Most people trace the modern Soprano Sax tone, flute-like, mellow, and largely without vibrato, to the playing of Lucky Thompson. Eschewing the harsh tone and wide vibrato of early players like Bechet, Thompson set the stage for immensely commercially popular players like Grover Washington Jr and the much maligned Kenny Gorelick. Also, as far as I know, just about the only Bebop Soprano player.
A pretty strictly Bebop affair, great work here from the whole group. I think, especially, the expressive cymbal work from Connie Kay stands out.
Another perspective from EXEYE on the intersection between rock-ish concepts/players and improvisation. With the influence of Vandermark and Nilssen-Love, this skews more towards Free/Energy playing than EXEYE’s dark metal infused scree. Lean Left is definitely skronkier, but the woodwind players in both ensembles face similar problems of being heard over loud guitars and drums. Though, on this release, the guitars manage to restrain themselves and play quietly on a couple tunes. Invigorating way to start the morning.
Solo (-ish, some overdubbing,) pieces for Soprano and Tenor Sax. Not a lot of conventional Sax playing here. In fact, on some of the “Numbers”, Butcher seems to avoid producing “normal” sounds from his Sax entirely. What I like, though, is that there is a light heartedness and humor about it, you often don’t get in improvised music . If anything, it reminds me of the surreal music from the British tv show “Clangers”.
The defining feature of this release by Æthenor is the drumming of Mr Noble. Guitars, vocals, and keyboards shimmer in and out of phase, Calder-esque, while Mr Noble’s propulsive drumming rumbles on underneath. Enjoyable.
This record starts with a few moments of natural sounds. Birdcalls, muffled conversation, sound of the breeze, remote traffic, livestock. Slowly the musicians come in, imitating the background sounds and playing as elements in the larger soundscape. I love this idea. That music is part of nature and the environment, not separate from it. Or maybe, nature IS art.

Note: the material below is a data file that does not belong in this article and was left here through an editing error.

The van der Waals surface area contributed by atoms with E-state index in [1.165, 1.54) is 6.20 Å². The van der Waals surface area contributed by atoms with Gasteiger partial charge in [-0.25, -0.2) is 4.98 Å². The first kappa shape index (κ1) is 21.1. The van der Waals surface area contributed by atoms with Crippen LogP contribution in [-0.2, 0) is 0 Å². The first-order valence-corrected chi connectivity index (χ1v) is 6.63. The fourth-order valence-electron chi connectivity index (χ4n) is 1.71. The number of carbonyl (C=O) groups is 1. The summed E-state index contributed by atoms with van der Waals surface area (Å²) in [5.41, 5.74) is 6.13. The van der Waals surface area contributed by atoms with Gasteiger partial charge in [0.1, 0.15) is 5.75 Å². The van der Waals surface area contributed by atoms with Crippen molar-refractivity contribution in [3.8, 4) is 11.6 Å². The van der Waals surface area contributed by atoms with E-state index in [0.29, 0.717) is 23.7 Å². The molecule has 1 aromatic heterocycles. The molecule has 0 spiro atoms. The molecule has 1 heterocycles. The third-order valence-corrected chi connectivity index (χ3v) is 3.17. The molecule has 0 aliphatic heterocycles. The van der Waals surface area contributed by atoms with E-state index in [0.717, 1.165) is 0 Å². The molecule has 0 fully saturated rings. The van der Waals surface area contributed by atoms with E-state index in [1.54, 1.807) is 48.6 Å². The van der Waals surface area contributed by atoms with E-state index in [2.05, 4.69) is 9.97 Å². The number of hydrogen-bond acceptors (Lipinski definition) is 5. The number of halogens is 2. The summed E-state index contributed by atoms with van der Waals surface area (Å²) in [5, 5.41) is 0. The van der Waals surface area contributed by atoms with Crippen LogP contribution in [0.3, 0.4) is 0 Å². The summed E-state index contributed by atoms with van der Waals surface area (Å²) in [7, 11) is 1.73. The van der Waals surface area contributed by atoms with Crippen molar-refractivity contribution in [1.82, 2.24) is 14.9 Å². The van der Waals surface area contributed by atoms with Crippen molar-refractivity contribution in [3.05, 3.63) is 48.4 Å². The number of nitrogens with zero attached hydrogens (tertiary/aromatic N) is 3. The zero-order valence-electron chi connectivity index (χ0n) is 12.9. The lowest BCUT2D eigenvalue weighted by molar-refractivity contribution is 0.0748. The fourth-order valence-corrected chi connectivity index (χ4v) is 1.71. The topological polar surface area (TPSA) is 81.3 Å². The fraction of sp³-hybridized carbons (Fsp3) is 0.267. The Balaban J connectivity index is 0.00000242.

A Colin Stetson solo concert a couple years ago was one of the loudest concerts I’ve ever seen, and he was wearing a Liturgy t-shirt at the time, so Ex Eye’s direction isn’t exactly a surprise.
However, the challenge of fitting Stetson’s sax concept of extended arpeggiation into more traditional heavy metal frameworks is apparent on some of the tracks. That is, no matter how loud he plays, harmonically, he fades into the background under the weight of guitar, keyboard, bass, and drums.
Less traditional tracks, like “Anaitis Hymnal; The Arkose Disc” are where Ex Eye, and Stetson, shine.
In any case, an excellent album, and I’m looking forward to seeing Ex Eye next week at The Chapel here in SF.
The stars in my saxophone constellation from my teens into my twenties were: Johnny Hodges/LesterYoung -> John Coltrane/Eric Dolphy -> Evan Parker.
I’d always see Joe Mcphee’s albums on HatArt at the record store, but for some reason he didn’t really enter my area of interest. I guess he didn’t get as much press in the magazines I was reading at the time.
I was missing out, and am trying to make up for my oversight by listening to more of his recorded output these days.
Tie the Stone to the Wheel by Evan Parker / Seymour Wright.
Saxophone duos between UK free improv titan Evan Parker and his disciple Seymour Wright. So I basically spent the drive mentally cataloguing which sounds I knew how to make on the saxophone and which sounds I did not. One of them is really good at extended flutter tonguing, which I can’t do very well.